Temporary Orders are a common part of Family Court cases in South Carolina, and they can sometimes be confusing to parties who may not understand the difference between Temporary Orders and Final Orders issued at the conclusion of the case. Rather than permanently settling an issue, Temporary Orders are sometimes viewed as the “Band-Aids” of the legal world, as they are meant to quickly deal with issues as they arise while leaving them to be settled more thoughtfully and permanently down the road.
What is a Temporary Order?
Temporary Orders exist so that issues in a Family Court case can be dealt with quickly and without the time necessary for a full trial, as it is not unusual for it to take a year or more, especially in complex cases, between the time a case is filed to when it goes to a contested trial.
During that intervening time, issues are likely to arise that require a temporary solution, such as child custody, child support, spousal support, division of assets or debts, and other financial matters. Temporary Orders allow judges to address with these issues on an interim basis instead of forcing the litigants to wait months for a resolution. Once a Temporary Order is issued, the parties must abide by its terms until a Final Order is issued.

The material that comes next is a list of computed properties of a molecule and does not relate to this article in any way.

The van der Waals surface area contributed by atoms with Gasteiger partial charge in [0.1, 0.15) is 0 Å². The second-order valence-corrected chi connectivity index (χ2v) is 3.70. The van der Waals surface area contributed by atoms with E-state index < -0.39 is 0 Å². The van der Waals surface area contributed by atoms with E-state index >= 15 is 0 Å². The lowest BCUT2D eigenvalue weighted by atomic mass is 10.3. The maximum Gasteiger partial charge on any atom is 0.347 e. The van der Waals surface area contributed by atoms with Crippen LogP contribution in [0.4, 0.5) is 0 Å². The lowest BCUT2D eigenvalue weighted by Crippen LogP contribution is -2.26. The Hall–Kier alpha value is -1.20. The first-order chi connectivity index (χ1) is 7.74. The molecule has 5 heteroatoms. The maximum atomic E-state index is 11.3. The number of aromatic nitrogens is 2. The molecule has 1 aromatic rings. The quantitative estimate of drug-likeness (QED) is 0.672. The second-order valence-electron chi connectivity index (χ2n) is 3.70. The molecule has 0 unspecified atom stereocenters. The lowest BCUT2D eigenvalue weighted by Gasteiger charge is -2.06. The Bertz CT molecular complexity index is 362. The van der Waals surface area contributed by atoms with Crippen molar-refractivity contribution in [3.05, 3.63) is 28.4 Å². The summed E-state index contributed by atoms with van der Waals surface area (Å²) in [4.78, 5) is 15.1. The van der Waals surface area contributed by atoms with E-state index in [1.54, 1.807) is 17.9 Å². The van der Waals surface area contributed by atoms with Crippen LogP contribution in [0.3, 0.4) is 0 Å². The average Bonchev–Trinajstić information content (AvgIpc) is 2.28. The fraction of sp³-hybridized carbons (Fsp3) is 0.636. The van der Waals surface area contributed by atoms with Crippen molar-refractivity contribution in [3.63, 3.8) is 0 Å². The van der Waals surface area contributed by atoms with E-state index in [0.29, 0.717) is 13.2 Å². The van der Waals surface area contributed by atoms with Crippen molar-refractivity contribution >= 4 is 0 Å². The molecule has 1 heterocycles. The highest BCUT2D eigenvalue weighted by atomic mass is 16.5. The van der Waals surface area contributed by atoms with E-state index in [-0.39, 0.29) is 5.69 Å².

How do Temporary Orders work in Family Court?
Temporary Orders are decisions that are issued as the result of temporary hearings. In South Carolina, temporary hearings can occur on as little as one week's (five business days) notice, and even less if emergency circumstances warrant it. Evidence presented at temporary hearings is in the form of Affidavits, which are seldom subject to the kind of scrutiny that occurs in a final hearing. As a result, it is not uncommon for one party (and sometimes both of them) to be dissatisfied with the terms of Temporary Orders.
Are Temporary Orders ever made permanent?
It is important to understand that Temporary Orders are not necessarily indicative of how a court will ultimately decide an issue or a matter. Temporary Orders do not bind whatever judge ultimately decides the matter, because it's understood that they are based on much less information and without the context of a final hearing. As a result, the decision arrived at in the Temporary Order should, by both its name and nature, be temporary in nature and not dictate the result in a final hearing.